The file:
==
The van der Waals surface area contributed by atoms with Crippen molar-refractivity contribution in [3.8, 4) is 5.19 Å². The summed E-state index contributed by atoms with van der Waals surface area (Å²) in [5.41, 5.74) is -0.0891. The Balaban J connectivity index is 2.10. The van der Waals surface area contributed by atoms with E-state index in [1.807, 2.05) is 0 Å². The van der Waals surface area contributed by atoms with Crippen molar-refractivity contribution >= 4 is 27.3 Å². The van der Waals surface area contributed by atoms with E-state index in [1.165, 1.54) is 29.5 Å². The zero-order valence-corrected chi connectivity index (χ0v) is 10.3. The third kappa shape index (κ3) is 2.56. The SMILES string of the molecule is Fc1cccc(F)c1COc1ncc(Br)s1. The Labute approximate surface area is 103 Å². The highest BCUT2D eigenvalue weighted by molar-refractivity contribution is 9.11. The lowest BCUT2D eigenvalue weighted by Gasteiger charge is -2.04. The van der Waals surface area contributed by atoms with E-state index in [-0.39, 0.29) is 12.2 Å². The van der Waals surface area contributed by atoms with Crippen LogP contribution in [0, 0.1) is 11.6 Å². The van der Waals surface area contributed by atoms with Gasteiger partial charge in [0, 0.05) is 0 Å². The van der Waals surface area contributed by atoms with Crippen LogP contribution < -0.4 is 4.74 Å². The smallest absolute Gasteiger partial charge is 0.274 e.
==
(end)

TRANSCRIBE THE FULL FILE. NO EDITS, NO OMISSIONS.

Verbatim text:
The van der Waals surface area contributed by atoms with Crippen molar-refractivity contribution in [3.8, 4) is 5.19 Å². The summed E-state index contributed by atoms with van der Waals surface area (Å²) in [5.41, 5.74) is -0.0891. The Balaban J connectivity index is 2.10. The van der Waals surface area contributed by atoms with E-state index in [1.807, 2.05) is 0 Å². The van der Waals surface area contributed by atoms with Crippen molar-refractivity contribution >= 4 is 27.3 Å². The van der Waals surface area contributed by atoms with E-state index in [1.165, 1.54) is 29.5 Å². The zero-order valence-corrected chi connectivity index (χ0v) is 10.3. The third kappa shape index (κ3) is 2.56. The SMILES string of the molecule is Fc1cccc(F)c1COc1ncc(Br)s1. The Labute approximate surface area is 103 Å². The highest BCUT2D eigenvalue weighted by molar-refractivity contribution is 9.11. The lowest BCUT2D eigenvalue weighted by Gasteiger charge is -2.04. The van der Waals surface area contributed by atoms with E-state index in [-0.39, 0.29) is 12.2 Å². The van der Waals surface area contributed by atoms with Crippen LogP contribution in [0, 0.1) is 11.6 Å². The van der Waals surface area contributed by atoms with Gasteiger partial charge in [0, 0.05) is 0 Å². The van der Waals surface area contributed by atoms with Crippen LogP contribution < -0.4 is 4.74 Å². The smallest absolute Gasteiger partial charge is 0.274 e.